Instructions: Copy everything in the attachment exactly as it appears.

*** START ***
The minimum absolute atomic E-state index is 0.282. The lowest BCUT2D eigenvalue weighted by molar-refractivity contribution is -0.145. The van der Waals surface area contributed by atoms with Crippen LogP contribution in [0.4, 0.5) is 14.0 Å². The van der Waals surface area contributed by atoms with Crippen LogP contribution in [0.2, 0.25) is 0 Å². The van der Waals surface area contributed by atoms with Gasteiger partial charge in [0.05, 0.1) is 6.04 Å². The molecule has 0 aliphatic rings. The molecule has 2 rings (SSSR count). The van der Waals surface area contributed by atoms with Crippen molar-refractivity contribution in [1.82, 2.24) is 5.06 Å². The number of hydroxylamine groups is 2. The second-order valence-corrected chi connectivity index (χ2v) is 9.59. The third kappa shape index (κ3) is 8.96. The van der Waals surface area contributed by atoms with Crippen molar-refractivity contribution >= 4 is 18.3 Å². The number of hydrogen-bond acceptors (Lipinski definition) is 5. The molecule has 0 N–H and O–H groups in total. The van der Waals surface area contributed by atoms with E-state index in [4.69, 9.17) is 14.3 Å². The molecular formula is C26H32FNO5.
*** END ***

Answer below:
The minimum absolute atomic E-state index is 0.282. The lowest BCUT2D eigenvalue weighted by molar-refractivity contribution is -0.145. The van der Waals surface area contributed by atoms with Crippen LogP contribution in [0.4, 0.5) is 14.0 Å². The van der Waals surface area contributed by atoms with Crippen LogP contribution in [0.2, 0.25) is 0 Å². The van der Waals surface area contributed by atoms with Gasteiger partial charge in [0.05, 0.1) is 6.04 Å². The molecule has 0 aliphatic rings. The molecule has 2 rings (SSSR count). The van der Waals surface area contributed by atoms with Crippen molar-refractivity contribution in [1.82, 2.24) is 5.06 Å². The number of hydroxylamine groups is 2. The second-order valence-corrected chi connectivity index (χ2v) is 9.59. The third kappa shape index (κ3) is 8.96. The van der Waals surface area contributed by atoms with Crippen molar-refractivity contribution >= 4 is 18.3 Å². The number of hydrogen-bond acceptors (Lipinski definition) is 5. The molecule has 0 N–H and O–H groups in total. The van der Waals surface area contributed by atoms with E-state index in [4.69, 9.17) is 14.3 Å². The molecular formula is C26H32FNO5.